Spirit is the fifth element, but it unites and contains all the other elements. In a way, spirit is the blending of the other four elements. Spirit is associated with energy itself, with deities, and with our connection to the divine and to everything around us. An imbalance in any of the other elements will also affect Spirit.
You can increase an element’s presence in your home by decorating with colors, symbols, and objects associated with that element:
Air: yellow, gold, bells or chimes, feathers and images of birds, swords and bladed weapons, astrological symbols for Gemini, Libra, and Aquarius
Fire: red, orange, candles (including electronic flameless candles), images of dragons and/or phoenixes, wands, astrological symbols for Aries, Leo, and Sagitarius
Water: blue, silver, fountains/fish tanks*/other water features, images of fish and water-dwelling animals, cups or chalices, astrological symbols for Cancer, Scorpio, and Pisces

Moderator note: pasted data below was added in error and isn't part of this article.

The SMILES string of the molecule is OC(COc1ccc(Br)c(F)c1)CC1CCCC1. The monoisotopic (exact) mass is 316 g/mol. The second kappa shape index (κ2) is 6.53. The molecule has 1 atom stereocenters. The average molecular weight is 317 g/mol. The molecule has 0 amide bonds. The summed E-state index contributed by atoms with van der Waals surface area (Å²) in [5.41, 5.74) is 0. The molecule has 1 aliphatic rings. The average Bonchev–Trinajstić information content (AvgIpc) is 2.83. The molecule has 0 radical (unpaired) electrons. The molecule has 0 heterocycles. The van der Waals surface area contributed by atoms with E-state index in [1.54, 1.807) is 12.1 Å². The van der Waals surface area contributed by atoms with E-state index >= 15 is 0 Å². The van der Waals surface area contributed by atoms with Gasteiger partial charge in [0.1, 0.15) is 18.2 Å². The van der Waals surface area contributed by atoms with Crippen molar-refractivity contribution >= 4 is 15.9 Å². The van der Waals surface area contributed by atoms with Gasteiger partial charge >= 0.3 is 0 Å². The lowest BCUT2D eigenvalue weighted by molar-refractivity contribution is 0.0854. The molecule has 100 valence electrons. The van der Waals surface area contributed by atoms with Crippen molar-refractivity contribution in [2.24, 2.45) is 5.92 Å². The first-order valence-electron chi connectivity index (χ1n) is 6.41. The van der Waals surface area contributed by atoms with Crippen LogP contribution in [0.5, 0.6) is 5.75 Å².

Earth: green, brown, houseplants**, rocks or crystals, wooden furniture, forest imagery, pentacles or coins, astrological symbols for Taurus, Virgo, and Capricorn
Spirit: white and black together, rainbow, images of deities, sacred symbols
*Please do not get fish for your home unless you have the time, energy, and ability to care for them. The stereotype that fish are easy and cheap pets is false — even a single betta fish needs a five gallon tank or bigger, a filter, and a heater. The tank will need to be cleaned regularly and should include gravel and plants.
**Houseplants that are healthy have great energy — dead houseplants do not. Choose plants that do well indoors and consider things like how much sunlight they’ll get and how often you’ll be able to water them. If you have pets, make sure your plants aren’t toxic to them. If a plant dies, clear it out quickly instead of leaving a dead plant sitting in your room for days or weeks.